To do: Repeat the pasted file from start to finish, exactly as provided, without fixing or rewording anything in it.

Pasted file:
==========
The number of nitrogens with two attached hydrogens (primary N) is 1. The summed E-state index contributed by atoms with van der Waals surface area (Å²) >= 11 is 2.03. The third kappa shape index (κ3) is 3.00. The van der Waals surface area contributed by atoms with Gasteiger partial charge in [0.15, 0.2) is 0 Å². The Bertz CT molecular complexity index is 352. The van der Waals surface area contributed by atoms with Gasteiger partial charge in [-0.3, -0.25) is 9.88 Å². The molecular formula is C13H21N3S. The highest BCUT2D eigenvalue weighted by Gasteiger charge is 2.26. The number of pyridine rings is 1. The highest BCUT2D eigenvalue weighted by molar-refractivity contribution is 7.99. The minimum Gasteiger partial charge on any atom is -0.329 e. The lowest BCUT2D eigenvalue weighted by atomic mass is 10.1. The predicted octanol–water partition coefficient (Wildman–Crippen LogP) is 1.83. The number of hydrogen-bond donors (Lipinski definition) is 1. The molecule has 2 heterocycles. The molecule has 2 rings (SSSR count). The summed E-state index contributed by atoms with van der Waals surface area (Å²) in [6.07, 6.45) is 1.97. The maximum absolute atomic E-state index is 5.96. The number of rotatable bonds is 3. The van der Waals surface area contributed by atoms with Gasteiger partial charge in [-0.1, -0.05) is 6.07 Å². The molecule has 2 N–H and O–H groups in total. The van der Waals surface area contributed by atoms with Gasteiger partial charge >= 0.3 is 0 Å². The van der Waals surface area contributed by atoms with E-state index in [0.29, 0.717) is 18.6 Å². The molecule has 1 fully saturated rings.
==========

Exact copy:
The number of nitrogens with two attached hydrogens (primary N) is 1. The summed E-state index contributed by atoms with van der Waals surface area (Å²) >= 11 is 2.03. The third kappa shape index (κ3) is 3.00. The van der Waals surface area contributed by atoms with Gasteiger partial charge in [0.15, 0.2) is 0 Å². The Bertz CT molecular complexity index is 352. The van der Waals surface area contributed by atoms with Gasteiger partial charge in [-0.3, -0.25) is 9.88 Å². The molecular formula is C13H21N3S. The highest BCUT2D eigenvalue weighted by Gasteiger charge is 2.26. The number of pyridine rings is 1. The highest BCUT2D eigenvalue weighted by molar-refractivity contribution is 7.99. The minimum Gasteiger partial charge on any atom is -0.329 e. The lowest BCUT2D eigenvalue weighted by atomic mass is 10.1. The predicted octanol–water partition coefficient (Wildman–Crippen LogP) is 1.83. The number of hydrogen-bond donors (Lipinski definition) is 1. The molecule has 2 heterocycles. The molecule has 2 rings (SSSR count). The summed E-state index contributed by atoms with van der Waals surface area (Å²) in [6.07, 6.45) is 1.97. The maximum absolute atomic E-state index is 5.96. The number of rotatable bonds is 3. The van der Waals surface area contributed by atoms with Gasteiger partial charge in [-0.1, -0.05) is 6.07 Å². The molecule has 2 N–H and O–H groups in total. The van der Waals surface area contributed by atoms with Gasteiger partial charge >= 0.3 is 0 Å². The van der Waals surface area contributed by atoms with E-state index in [0.29, 0.717) is 18.6 Å². The molecule has 1 fully saturated rings.